Obviously a spectrum crunch would impact the average mobile device user in a number of ways. Users of Ferris are no exception. If mobile broadband networks fail, the user experience of most any app relying on communication with the cloud will decrease significantly. Mobile devices do have WiFi, and because of this the Ferris platform could still be utilized in its entirety, however the accessibility of the service would certainly decrease as fewer devices would encounter a robust data connection.
Our thanks to Ferris for participating. You can download their app at the Apple App Store.
Wednesday, August 21
At Read Write Web, Devanshi Garg examines why mobile apps are on the rise while traditional software is in steep decline:
Prior to the proliferation of mobile devices, downloading software and experimenting with new programs was left primarily to tech-savvy individuals. Consider the painstaking process of finding a free video editor, a music-sharing program prior to iTunes, or a task-management application. Not many people bothered.
With the emergence of app stores, everyday people are constantly interacting with software, judging its value, and installing and deleting apps on their devices at a rapid pace.
Another key factor is the proliferation — and unprecedented adoption by consumers — of mobile broadband. All the more reason for regulators to do everything they can to keep investment in wireless networks happening at a blistering pace.
Thursday, July 25
Via Robin Wilkey at The Huffington Post comes word on a new app that, well…
Launching at the end of August, LeftoverSwap will allow users to upload a photo and description of their pad thai, pizza or pho and connect them with hungry neighbors nearby.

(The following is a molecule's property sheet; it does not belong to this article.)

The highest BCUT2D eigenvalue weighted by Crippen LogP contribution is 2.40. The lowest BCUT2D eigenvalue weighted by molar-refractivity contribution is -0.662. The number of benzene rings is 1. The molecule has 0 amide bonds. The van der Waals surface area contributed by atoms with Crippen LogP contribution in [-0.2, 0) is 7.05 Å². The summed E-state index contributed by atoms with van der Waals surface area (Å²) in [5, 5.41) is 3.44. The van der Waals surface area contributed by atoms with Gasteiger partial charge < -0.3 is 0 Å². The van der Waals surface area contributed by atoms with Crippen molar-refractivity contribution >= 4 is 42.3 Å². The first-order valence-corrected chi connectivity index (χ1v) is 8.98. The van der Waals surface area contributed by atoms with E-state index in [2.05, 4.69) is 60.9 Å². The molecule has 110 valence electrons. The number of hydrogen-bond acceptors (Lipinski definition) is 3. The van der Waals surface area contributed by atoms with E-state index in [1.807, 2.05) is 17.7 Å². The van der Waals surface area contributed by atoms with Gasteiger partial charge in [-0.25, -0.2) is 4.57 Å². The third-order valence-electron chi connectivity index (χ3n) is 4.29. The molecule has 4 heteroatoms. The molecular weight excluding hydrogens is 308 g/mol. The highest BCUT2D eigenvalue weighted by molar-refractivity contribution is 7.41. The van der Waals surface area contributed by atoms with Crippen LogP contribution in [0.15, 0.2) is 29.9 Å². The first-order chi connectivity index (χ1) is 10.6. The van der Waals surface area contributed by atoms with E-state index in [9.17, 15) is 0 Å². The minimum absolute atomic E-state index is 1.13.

But while the idea may sound a bit crazy, it might actually be contributing to the greater good: LeftoverSwap will start as a donation-only model.
Friday, May 17
Apple’s App Store, which launched in 2008, has already hit a massive number—and one lucky man received a big gift. Via Joanna Stern of ABC News:
Brandon Ashmore from Mentor, Ohio, hit the app jackpot Tuesday afternoon when he pressed the download button on a word game app called Say the Same Thing and sent Apple over the 50 billion app download mark, winning the $10,000 prize.
50 billion apps and counting. In an ecosystem that didn’t exist just five years ago. Wow.
Tuesday, March 26
The app ecosystem, powered by widespread mobile broadband, is an undeniable success story. Case in point, courtesy of Kara Swisher from All Things Digital:
Earlier today, Yahoo said it had acquired the trendy and decidedly stylish news reading app Summly, along with its telegenic and very young entrepreneur Nick D’Aloisio.